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TRAINING IN THE JAPANESE MARTIAL ARTS OF AIKIDO, WEAPONS, AND ZAZEN

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Etiquette

Proper etiquette is as much a part of your training as learning the techniques. Awareness is the most important thing. Be conscious, not only in your training on the mat, but also in the way you walk into the dojo, the way in which you align your shoes, and the way in which you speak: all these are training in Budo as well.

The etiquette at the dojo may seem confusing at times, but if you carefully observe and follow the examples of the chief instructor and the senior students, you will soon pick it up.

For a list of common Japanese terms encountered in the dojo, please click here.

Uniform

 

We have changing rooms available for students to change into their gi uniform before class begins and after class ends. It is discouraged to wear your gi to the dojo or in public in general. Plain white, grey, navy blue, or black t-shirts/tank-tops are acceptable to wear under a gi.

Bowing

 

Bowing is a practice of humility. It is a matter of respect for the founder of aikido, your teacher, the dojo and your fellow students, and to countless others who studied and persevered before you to help develop the techniques we now practice. The spirit of your bow gives it meaning.

Your training in the dojo will start with a bow towards the kamiza when you come onto the mats for the first time each day. Training in the dojo concludes with an additional bow towards the kamiza after members have finished training and bowed to each other. Cleaning and getting changed takes place after. 

There are additional moments in which bowing is necessary. For example but not limited to bowing to your teacher when class begins, bowing to fellow students while training, and bowing to the extended aikido community whether we are hosting or attending a seminar. We ask that you use your awareness when determining an appropriate time to bow as well.

Training

 

Students should be lined up in seiza and ready to practice several minutes before class begins. Before practice, the instructor and students will bow together to the kamiza and each other, saying "o-negai-shimas(u)" (please) and also after practice, saying "domo arigato gozaimashita" (thank you).

During demonstrations and when receiving instruction from the teacher, sit in seiza and bow after instruction is received.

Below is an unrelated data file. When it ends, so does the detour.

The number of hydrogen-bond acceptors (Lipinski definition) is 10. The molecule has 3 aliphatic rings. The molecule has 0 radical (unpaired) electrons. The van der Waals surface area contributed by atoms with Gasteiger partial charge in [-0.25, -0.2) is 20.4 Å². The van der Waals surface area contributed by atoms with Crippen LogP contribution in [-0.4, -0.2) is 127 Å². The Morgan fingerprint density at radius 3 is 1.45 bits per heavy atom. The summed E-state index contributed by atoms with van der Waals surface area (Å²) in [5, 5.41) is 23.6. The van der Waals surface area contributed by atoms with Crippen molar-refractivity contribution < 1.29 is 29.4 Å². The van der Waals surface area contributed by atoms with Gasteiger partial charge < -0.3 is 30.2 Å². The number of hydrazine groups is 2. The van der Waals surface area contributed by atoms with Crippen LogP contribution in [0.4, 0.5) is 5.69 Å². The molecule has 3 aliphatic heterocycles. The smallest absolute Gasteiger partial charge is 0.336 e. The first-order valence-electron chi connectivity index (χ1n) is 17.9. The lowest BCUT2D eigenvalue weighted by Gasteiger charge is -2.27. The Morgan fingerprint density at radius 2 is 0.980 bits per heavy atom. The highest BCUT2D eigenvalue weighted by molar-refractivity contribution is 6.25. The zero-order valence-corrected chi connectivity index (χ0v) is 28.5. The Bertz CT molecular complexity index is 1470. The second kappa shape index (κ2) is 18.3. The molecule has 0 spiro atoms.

Do not sit with your back against the wall (feet out) or with your back to the kamiza. Do not lean against the wall.

Keep talking to a minimum. Learning the art is done primarily through observation. Ask questions after class.

Lateness

Please be on time. This is a matter of respect for your teacher and your fellow students. The door is open 30 minutes before class starts. You should arrive at least 10 minutes before class begins. If you know ahead of time that you are going to be late you should message Sensei to let him know.

If lateness cannot be avoided then you must ask permission to be allowed on the mat. This means that if class has begun when you arrive, you should get dressed quickly, come upstairs, do your seated bow, sit in seiza at the edge of the mat, and wait until the instructor invites you onto the mat. Once you are invited onto the mats, you may bow to the instructor and join class.

 

Cleanliness

Keep your body and gi clean. Trim your nails and remove any jewelry before practice. Refrain from wearing strong perfume, cologne, fragrance, or spray during class but also be aware of overpowering natural odors. 

Please do not leave your gi in the dressing room. Hakamas should be folded and stored neatly.

 

In General

It is the student's responsibility to keep in contact with Sensei (not vice versa!). This means letting him know when you will be out of town, if you have been injured or are sick and will not be in class as usual.

Bring a courageous and bold spirit to the dojo. The nature of this training is difficult and one must persist. Push forward!

Familiarize Yourself with Common Terms in the Aikido Community
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